I must admit that I do not always feel this way.  I feel as though it is unfair.  I feel afraid that this fate will strike me and all that I held dear will vanish into darkness.  But I believe.  I believe in the God whose image we bear.  I believe that we are to invest not to assess human life.  And I believe in the resurrection that is able to redeem the very worst of human pain and suffering.

I believe.

 

[Read Dr. Jennie McLaurin’s Response to Pastor Bender’s Blog here.]

 

Read more about Pastor Kerry Bender here.

 

Who Made The Moon? A Review of Sigmund Brouwer’s Book by Keith Shields

Sigmund Brouwer is better known for his children’s books than for serious books that wrestle with philosophical questions, so perhaps it is appropriate that Who Made the Moon? is addressed to his two young daughters. In fact one of the stated purposes of the book can be found in these words of praise for his daughters:

Your questions about where the moon, the dinosaurs, and people come from are good, important questions. Your curiosity is one of the special things about you. . . Only a really courageous person asks the big questions and dares to seek honest answers. . . . These big questions are ones that people throughout history have been asking.

You will discover that some people decide that there is no God because it sometimes seems like science and the Bible can’t both be right. If you keep looking, though, you’ll see He actually uses both science and the Bible to teach us special things about Himself and about the amazing world. He’s bigger than all our big questions, and if you and I search for the answers together, then we’ll be able to see more of the special things God wants to show us.[1]

For several years I have followed the career of Sigmund Brouwer. For a time, my wife and I used his children’s books, of which he has written more than 70, as bedtime stories for our three daughters. He has also turned his writing skills to novels, at least 18 of them, and to non-fiction books such as the present one under consideration and six others. Brouwer’s wife is Christian singer/songwriter Cindy Morgan who has had a successful career in Nashville. Brouwer, his wife and two daughters divide their time between homes in Nashville, Tennessee and Red Deer, Alberta. Brouwer was born in Red Deer in 1959 to a family of Dutch heritage in which he was steeped in the theological underpinnings of Christianity. The questions he encourages in his daughters seem to also have been lived out in his own life and one can see a progression of questions and a shifting of theological positions over the course of his years of writing.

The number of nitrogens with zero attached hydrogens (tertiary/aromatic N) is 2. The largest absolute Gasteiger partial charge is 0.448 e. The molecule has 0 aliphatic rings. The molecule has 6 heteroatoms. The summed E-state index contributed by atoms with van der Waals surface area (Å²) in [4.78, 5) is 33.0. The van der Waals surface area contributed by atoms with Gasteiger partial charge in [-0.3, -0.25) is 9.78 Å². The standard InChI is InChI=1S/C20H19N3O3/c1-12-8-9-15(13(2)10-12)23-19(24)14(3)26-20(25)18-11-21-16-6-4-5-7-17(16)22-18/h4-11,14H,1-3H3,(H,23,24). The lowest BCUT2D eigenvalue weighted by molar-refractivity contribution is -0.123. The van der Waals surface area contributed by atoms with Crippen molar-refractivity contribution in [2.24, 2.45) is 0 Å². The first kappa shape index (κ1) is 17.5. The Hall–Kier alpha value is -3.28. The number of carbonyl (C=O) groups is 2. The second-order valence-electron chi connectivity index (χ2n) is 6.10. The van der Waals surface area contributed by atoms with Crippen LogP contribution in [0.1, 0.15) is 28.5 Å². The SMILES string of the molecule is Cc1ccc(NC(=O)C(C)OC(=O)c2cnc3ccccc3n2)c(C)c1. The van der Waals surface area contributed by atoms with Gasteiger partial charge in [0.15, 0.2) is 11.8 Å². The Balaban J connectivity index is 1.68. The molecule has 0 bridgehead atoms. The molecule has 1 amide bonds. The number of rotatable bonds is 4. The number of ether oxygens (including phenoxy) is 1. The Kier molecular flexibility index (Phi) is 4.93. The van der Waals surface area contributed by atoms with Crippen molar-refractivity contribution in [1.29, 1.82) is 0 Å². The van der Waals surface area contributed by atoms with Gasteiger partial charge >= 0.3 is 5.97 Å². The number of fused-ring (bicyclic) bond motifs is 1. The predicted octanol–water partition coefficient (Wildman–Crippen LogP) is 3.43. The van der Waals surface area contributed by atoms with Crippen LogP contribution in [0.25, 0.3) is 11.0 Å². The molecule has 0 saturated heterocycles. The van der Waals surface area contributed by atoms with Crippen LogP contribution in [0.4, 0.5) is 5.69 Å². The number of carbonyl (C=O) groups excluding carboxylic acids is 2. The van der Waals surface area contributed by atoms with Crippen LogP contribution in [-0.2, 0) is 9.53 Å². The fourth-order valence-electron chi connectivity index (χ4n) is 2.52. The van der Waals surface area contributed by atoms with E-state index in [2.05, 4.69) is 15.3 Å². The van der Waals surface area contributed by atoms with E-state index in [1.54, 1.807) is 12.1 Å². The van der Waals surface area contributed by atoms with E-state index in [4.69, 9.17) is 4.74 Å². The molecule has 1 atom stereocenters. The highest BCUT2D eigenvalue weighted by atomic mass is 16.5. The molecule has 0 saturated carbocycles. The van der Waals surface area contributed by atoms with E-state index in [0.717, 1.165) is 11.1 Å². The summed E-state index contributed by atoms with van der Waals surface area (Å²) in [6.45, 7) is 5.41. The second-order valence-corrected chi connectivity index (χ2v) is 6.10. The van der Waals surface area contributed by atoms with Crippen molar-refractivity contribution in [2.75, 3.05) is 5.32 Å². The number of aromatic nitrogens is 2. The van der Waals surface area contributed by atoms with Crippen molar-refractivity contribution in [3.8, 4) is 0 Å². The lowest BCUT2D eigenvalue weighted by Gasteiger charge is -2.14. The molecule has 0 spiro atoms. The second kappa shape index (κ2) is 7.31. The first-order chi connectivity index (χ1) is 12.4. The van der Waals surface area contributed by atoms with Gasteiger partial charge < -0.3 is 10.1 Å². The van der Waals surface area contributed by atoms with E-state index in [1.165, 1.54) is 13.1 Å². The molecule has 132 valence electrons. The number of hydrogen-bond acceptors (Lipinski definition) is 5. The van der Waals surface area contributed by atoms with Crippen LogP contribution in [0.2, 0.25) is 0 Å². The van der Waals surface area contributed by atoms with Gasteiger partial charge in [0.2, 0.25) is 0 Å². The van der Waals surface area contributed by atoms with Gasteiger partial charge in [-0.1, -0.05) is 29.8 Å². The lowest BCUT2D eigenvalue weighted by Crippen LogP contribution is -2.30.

Brouwer also wrote Who Made the Moon? to encourage scientists. He points out that

Many scientists do . . . acknowledge at least the possibility of a supernatural Creator. In fact, many scientists serve in their churches as well as in their laboratories, and I applaud their faithfulness in enduring criticism from both naturalistic colleagues and misguided Christians. I hope this book makes their lives easier as more believers learn how faith and science can find harmony in explaining origins.[2]

He notes that scientists and non-scientists alike struggle with questions regarding evil and suffering in the world, regarding how God has presented himself to humans, and regarding life after death. “Even if someone . . . is willing to accept a vague supernatural force in the universe, pride may prevent that person from accepting the God of Genesis, who clearly asserts His supremacy.”[3] Furthermore, “evidence may suggest a supernatural Creator, but nothing can . . . empirically prove His existence.”[4]

The book goes a long way in accomplishing the tasks Brouwer has set for himself. It is a book that I have already recommended or loaned to several who want to explore the interaction of science and theology. As the book is addressed to his daughters and written at a basic reading level, it is accessible to most anyone and is a great introduction for those who have not considered the interaction of faith and science or for those who still believe that the two could never be compatible. Within Christian circles, origins discussions can all too readily become heated debates. This book does much to set a gentler tone for honest questions and gracious dialogue.

The strongest argument of the book is that the author is seeking to protect his daughters and other believers from assaults on their faith that might otherwise cause them to reject their trust in a creator God. He notes that many things might make one wonder about God’s existence, his goodness, or his communication to humans. He points out that the reader must not give up on trying to make sense of both science and the God of the universe. Brouwer suggests that these are the most important questions of all and demand absolute intellectual honesty uncluttered by superstition or dogma from either science or theology. He concludes that God is bigger than all of our questions.

The book has few weaknesses but perhaps one is Brouwer’s largely unsupported depiction of Galileo Galilei. He tells us that he has a soft spot for Galileo. He then proceeds to paint a very gracious picture of Galileo Galilei, which even Brouwer admits may be “wishful thinking.”[5] He depicts Galileo as a man of faith who cared for his family, championed truth in the face of opposition from the church, and as someone who Brouwer would follow if he were alive today.